15-Apr-2015 at 12:05 pm

You sir just saved my day:D Until today growing qcow2 sparse images where a major problem on my servers.

One thing I would add, is the info that the “qemu-img convert -O” command does not remove the original image, but creates a new compressed one while leaving the old one unchanged.

Ron Arts

2-Jun-2015 at 12:22 pm

Your Windows command is wrong. It should be:

sdelete -z c:


    2-Jun-2015 at 12:34 pm

    Updated typo – thanks.

    Greg Guilmette

    2-Sep-2015 at 7:43 pm

    I disagree… for the purpose of this article, “-c” should be used for zeroing out the slack space. If you use “-z”, you get random strings overwriting the space for security purposes.
    The “-z” would not be conducive to making the space compressible/reclaimable.

      John Airey

      5-Dec-2016 at 12:02 pm

      sdelete64.exe /?

      SDelete v2.0 – Secure file delete
      Copyright (C) 1999-2016 Mark Russinovich
      Sysinternals –

      usage: sdelete [-p passes] [-r] [-s] [-q] […]
      sdelete [-p passes] [-z|-c [percent free]]
      sdelete [-p passes] [-z|-c]
      -c Clean free space. Specify an option amount of space
      to leave free for use by a running system.
      -p Specifies number of overwrite passes (default is 1)
      -r Remove Read-Only attribute
      -s Recurse subdirectories
      -z Zero free space (good for virtual disk optimization)
      -nobanner Do not display the startup banner and copyright message.

      Disks must not have any volumes in order to be cleaned.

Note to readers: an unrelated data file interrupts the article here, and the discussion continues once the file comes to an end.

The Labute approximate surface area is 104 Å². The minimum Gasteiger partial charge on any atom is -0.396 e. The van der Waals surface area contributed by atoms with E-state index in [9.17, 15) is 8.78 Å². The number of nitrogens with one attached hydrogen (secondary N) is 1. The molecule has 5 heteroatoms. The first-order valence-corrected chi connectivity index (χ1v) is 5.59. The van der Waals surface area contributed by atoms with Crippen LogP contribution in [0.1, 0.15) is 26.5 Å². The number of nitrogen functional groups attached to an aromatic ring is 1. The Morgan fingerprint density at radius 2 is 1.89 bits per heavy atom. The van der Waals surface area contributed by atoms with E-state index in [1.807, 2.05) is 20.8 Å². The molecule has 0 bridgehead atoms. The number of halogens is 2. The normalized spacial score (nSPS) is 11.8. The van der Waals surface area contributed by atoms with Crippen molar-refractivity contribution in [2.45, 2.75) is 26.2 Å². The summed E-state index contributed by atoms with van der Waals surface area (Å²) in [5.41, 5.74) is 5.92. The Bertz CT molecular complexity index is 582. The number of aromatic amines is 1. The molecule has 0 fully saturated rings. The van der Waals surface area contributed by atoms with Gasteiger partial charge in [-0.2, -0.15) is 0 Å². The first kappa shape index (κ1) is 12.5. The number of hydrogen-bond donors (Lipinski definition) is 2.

26-Jun-2015 at 2:10 pm

I’d like to add one thing:

Proxmox creates qcow2-disks with pre-allocated metadata (afaik for performance reasons) if you use the convert command without the option “-o reallocation=metadata” you’ll loose that advantage(?)

What’s your opinion on that?


    29-Jun-2015 at 3:26 pm


    I agree – you sacrifice a small amount of space for the gain of not needing to create the metadata for the disk.

    You should probably include the switch you specified (-o reallocation=metadata) if you want to maintain performance at the cost of a small amount of disk space. This would likely only be an issue if you’re going to be writing large amounts of data to the disk after this process.

    I’ll try and do some benchmarking shortly and write another post.


      14-Jul-2015 at 1:11 pm

      If you have time for that – this would be very interesting, thank you


27-Apr-2016 at 10:19 pm

This doesn’t appear to work for me. I did the dd route but the qemu-img info shows the resulting .qcow still having the same bloated 80G virtual size, even though the file itself is only 1.5G.

    27-May-2016 at 11:35 am

    That’s exactly how sparse file is supposed to work. It only consumes small amount of disk space and gets bigger and bigger as needed.


13-Oct-2016 at 8:46 am

I have deleted one VM from kvm using virt manager but the disk space allotted to the VM is not returned back ie it’s not visible.How to regain the disk space ?


2-Feb-2017 at 7:44 pm

You might wish to check out the “virt-sparsify” command which is included in the “libguestfs-tools”. “virt-sparsify” is designed to operate on a wide range of Virtual Machines. More details can be found at:

Roshan Singh

30-Mar-2017 at 5:52 pm

How safe it is to do it for virtualized domain controller (Windows 2008 R2) ?

We have 600GB DC (which was filer server as well) and we moved all 400GB files from it to another VM. Now it is 200GB but as you said actually it is still 600GB if you move it or take its image backup.

Please assist


    31-Mar-2017 at 1:10 pm

    Should be fine – as always, take a backup first.